It is this mystery that makes Tool still so appealing and relevant to this day and why so many fans still religiously follow them. I think the appeal of Tool lays in the way the band has created that distance between them and their fans in order to keep the focus purely on their music. People, whether they love or hate the band, are fascinated by this and the standard uneducated argument in relation to the distance they create (between fan and band) is that they are “Self-Indulgent” and “Pretentious” as both people and artists. I never understand this argument because I often thought that most serious and good humoured artists would strive for that focus in their career. Examining for a moment the dictionary meaning of being “Self-Indulgent” I don’t see why adhering to this principle, at least in the art world, is peppered with negativity:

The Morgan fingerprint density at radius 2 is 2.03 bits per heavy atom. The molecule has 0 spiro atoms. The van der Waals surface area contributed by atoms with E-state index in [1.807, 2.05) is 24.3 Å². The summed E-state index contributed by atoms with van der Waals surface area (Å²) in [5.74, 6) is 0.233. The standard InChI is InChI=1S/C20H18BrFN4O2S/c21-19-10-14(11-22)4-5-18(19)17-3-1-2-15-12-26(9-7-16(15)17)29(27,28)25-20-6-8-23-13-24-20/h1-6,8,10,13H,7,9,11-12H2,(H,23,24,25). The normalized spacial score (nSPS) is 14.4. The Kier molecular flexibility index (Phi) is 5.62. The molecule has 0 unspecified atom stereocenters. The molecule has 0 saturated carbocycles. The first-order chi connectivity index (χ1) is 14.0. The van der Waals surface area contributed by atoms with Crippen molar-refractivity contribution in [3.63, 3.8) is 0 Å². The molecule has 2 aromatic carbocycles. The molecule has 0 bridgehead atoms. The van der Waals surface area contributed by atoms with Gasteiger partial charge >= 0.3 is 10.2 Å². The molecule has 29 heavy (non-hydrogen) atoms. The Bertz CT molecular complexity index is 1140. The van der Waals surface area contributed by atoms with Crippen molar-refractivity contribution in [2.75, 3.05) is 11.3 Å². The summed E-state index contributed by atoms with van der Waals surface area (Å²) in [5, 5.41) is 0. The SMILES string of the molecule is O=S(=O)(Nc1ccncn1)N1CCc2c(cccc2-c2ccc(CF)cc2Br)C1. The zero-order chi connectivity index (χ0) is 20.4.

Self-Indulgent: Excessive indulgence of one’s own appetites and desires
If you then look at the dictionary meaning of the word “Pretentious” you will find the following meaning:
Pretentious: Attempting to impress by affecting greater importance, talent, culture, etc., than is actually possessed.
So in essence it seems that the human beings who label any artist, Tool included, as Self-Indulgent are actually, by definition, being pretentious. Tool isn’t attempting to impress by affecting greater importance, talent, culture, etc than is actually possessed. Tool has the talent and a level of artistic discipline to make amazing music by using an excessive indulgence of their own appetites and desires for making meaningful pieces of art. It’s an argument I’m sure that will be pulled apart by people who like to prove that they are better at the internet than me, but when all is said in done it is a facet of the Tool story that needed to be addressed.